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Saigon Has Failed at Food Safety Management: Official

They say you are what you eat. If this is true, Saigon is in the midst of an identity crisis.

Over the last few months, Saigon officials have been battling with how best to handle the city's myriad food safety problems. Now, as consumers continue to express concern over the lack of available information on safe selling points for local produce, reports Tuoi Tre, some local lawmakers are becoming equally frustrated by the inaction of city officials in dealing with this issue.

“Ho Chi Minh City has failed when it comes to state management in the food safety area in the past time,” Vo Van Sen, a deputy from Go Vap District, told the news outlet.

“I think this is the weakest point and the biggest flop of the Ho Chi Minh City administration,” he continued.

For evidence of unsafe food, Saigon residents need look no further than the city's street food vendors. In a recent Thanh Nien article, some of these local vendors spoke frankly about their suppliers and ingredients, and the responses were far from comforting.

“I don’t know where the meat really comes from, but I’ve been selling well so I just keep buying,” one District 5 bánh mì vendor told Thanh Nien. At half the local market price, the vendor did not find an issue with purchasing low-quality meat, arguing that street food is not a luxury and so patrons can't expect high-quality ingredients to come at such low prices.

Moreover, she pointed out, most of her street food clients are blue-collar workers who don't have the privilege of being picky about the ingredients in their meals.

In relation to street food, health concerns have arisen regarding several flavor-enhancing artifical substances used in such dishes, which a recent report from the city's health department suggested may contain cancer-causing heavy metals. That said, most regular street food diners believe it's better to not think about the dangers of unclean produce. “You need to stop thinking if it's safe or if [street food] will cause you diarrhea,” one patron, Hiep, told Thanh Nien. “Then you will be able swallow it.”

Off the street, too, there are problems. Many local consumers also worry about the quality and origin of produce sold at local markets and supermarket chains. At an ongoing meeting of the 20th People’s Council of Ho Chi Minh City, an unnamed representative of the city's Plant Protection Agency announced that his department had tested 1,000 produce samples collected at local farms, only eight of which failed to meet safety standards. The agency also analyzed 700 produce samples from local supermarkets and ended up with the same number of unsafe items. While these results are optimistic, many consumers remain uneasy.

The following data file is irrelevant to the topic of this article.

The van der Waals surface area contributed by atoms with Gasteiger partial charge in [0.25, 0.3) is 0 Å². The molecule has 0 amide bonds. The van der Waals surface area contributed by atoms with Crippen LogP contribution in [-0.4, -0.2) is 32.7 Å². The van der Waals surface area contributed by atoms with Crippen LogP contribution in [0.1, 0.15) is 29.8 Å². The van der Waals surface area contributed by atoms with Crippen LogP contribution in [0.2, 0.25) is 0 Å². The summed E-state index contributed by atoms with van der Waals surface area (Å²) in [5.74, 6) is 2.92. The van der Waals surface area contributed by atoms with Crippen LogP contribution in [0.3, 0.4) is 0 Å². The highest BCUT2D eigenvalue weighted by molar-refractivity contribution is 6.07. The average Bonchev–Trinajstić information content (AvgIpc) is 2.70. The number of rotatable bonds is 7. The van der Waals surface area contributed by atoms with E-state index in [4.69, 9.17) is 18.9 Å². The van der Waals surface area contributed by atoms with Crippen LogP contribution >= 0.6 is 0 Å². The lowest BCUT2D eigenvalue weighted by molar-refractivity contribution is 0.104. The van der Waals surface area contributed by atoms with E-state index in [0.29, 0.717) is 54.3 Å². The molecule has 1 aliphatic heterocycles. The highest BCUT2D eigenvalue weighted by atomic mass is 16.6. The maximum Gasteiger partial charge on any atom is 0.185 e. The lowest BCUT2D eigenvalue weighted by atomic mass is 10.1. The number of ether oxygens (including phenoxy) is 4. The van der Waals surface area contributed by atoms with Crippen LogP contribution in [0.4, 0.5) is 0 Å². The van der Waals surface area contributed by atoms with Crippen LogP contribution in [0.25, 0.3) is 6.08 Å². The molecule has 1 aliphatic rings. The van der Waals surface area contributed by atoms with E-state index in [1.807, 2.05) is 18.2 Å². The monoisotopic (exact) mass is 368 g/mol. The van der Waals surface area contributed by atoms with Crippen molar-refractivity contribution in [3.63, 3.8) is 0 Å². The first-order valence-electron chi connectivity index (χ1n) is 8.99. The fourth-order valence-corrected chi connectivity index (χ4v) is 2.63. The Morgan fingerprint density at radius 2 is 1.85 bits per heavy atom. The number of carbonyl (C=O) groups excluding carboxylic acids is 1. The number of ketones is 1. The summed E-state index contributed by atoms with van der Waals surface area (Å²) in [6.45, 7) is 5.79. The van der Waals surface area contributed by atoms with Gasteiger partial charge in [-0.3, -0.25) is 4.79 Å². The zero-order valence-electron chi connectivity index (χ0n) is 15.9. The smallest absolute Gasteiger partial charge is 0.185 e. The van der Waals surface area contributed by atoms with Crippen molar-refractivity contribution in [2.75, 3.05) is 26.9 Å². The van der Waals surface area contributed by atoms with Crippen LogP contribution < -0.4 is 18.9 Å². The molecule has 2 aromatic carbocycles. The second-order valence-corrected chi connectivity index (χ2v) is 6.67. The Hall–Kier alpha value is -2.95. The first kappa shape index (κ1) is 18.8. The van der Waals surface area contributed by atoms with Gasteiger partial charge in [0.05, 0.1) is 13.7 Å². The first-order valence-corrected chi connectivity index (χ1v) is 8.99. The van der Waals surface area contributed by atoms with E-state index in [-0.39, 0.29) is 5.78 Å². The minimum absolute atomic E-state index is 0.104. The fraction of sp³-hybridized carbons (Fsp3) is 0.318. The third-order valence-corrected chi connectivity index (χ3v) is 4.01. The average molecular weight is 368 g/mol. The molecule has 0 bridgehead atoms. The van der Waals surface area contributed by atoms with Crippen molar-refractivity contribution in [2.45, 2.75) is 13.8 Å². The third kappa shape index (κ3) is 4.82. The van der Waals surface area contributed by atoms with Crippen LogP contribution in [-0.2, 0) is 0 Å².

In an effort to help assuage customer fears, Department of Trade Deputy Director Nguyen Ngoc Hoa recently named 246 safe selling points for meat and produce across the city, reports VietnamNet. The vendors listed are supplied by three major companies – Vietnam Meat Industries Co., Ltd. (Vissan), Saigon Food Processing and Animal Breeding Co. (Sagrifood) and Anh Dao General Agricultural Service Cooperative from Dalat – whose produce meets Vietnamese Good Agricultural Practice (VietGAP) standards.

While this is a step in the right direction, VietGAP standards are not necessarily a vote of confidence when it comes to food safety. Reports of minimal supervision, high costs and rules which are unclear to Vietnamese public have plagued the Vietnamese produce standard since its inception, calling into question the validity of the system.

Still, government officials seem to recognize the severity of the situation and are keen to begin solving some of Saigon's food safety issues. During a municipal government meeting, Deputy Tran Ngoc Hung pushed for government assistance to those responsible for supplying Saigon with food, acknowledging the circumstances which might encourage local farmers to cut corners or use harmful chemicals on their produce.

“Producing safe food certainly requires higher production cost and yields lower output,” he told Tuoi Tre. “So, farmers producing safe food will be unable to compete in the market without legal and financial support from the government.”

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